Cease-and-Desist, Please, If You Don’t Mind

A California lawyer is getting high marks for the recent cease-and-desist letter she sent on behalf of Jack Daniel’s Properties Inc., the brand guardian for the iconic Tennessee-based whiskey.  Lawyer Christy Susman is responsible for helping protect the company’s trademarks, frequently contacting potential violators with cease-and-desist requests. But rather than scaring them with the specter of expensive litigation – perhaps the more popular approach – Susman recently sent a request that the recipient described as the “most polite cease and desist ever written.”

The Atlantic magazine posted Susman’s letter, which was sent to an author whose latest satirical novel included a stylized Jack Daniel’s logo on the cover. Susman’s letter tells the author that the company is “flattered,” but it patiently and politely explains why Jack Daniel’s is interested in protecting its trademarks. Susman goes on to request that the book cover be changed for any future reprinted versions – something the author has since agreed to – and offers to provide financial assistance if the author decides to revise the already-printed copies, which he declined.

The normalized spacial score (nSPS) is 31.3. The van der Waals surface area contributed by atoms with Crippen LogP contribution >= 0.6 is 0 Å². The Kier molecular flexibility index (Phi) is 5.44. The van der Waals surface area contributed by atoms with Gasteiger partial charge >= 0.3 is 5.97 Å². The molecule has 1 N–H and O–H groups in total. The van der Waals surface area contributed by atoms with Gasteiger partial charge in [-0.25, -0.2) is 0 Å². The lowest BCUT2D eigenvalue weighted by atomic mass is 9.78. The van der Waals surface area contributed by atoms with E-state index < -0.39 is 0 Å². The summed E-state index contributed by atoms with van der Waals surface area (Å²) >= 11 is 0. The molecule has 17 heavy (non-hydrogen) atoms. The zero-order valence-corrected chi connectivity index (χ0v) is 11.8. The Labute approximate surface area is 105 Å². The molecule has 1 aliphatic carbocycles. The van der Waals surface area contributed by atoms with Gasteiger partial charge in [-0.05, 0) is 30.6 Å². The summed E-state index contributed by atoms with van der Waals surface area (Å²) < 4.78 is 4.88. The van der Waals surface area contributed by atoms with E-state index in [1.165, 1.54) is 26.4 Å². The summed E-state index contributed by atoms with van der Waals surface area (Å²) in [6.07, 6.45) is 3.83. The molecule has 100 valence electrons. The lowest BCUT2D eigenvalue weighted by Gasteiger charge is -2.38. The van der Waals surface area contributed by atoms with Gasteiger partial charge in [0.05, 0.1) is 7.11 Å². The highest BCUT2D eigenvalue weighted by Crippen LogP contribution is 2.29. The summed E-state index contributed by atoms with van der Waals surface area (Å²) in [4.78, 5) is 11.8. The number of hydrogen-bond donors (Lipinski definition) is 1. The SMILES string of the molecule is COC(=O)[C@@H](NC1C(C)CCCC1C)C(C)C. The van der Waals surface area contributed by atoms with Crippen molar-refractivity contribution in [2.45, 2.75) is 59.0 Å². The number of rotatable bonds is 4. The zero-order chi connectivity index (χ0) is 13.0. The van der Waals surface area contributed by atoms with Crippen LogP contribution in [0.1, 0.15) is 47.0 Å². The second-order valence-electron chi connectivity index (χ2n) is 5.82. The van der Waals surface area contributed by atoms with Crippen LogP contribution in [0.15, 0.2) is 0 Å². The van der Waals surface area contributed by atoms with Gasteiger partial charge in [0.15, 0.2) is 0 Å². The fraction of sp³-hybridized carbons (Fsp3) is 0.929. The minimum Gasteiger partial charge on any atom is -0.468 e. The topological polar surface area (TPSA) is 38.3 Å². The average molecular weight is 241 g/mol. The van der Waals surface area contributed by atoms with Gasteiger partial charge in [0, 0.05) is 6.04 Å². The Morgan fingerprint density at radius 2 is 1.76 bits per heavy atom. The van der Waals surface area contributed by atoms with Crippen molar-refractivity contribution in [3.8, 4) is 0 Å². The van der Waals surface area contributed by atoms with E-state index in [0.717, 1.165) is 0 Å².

Susman and her letter have been earning praise from media outlets across the country, from the original story in The Atlantic to NPR’s Weekend Edition. Her supervisor at Jack Daniel’s told the ABA Journal that the company has always relied on the “nice approach” and described the media’s interest as “amazing.”

While the letter demonstrates that the stereotype of litigation-happy lawyers is not true, it also shows that the best lawyers – like the best generals – never use more force than necessary to accomplish the immediate task at hand. 

Posted: 9/13/2012 10:21:51 AM by Editor | with 0 comments

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Thanks for stopping by On the Merits, the first blog from the Texas Center for Legal Ethics. On the Merits will take a close look at significant legal stories with an eye toward addressing the legal myths and misconceptions that turn up in news stories, movies, TV programs, websites, anonymous emails and other forms of mass communications. Our goal at On the Merits is to provide readers with a thoughtful examination of what the media and others are saying about the legal profession and to apply the frequently-absent context of how the legal system actually works.

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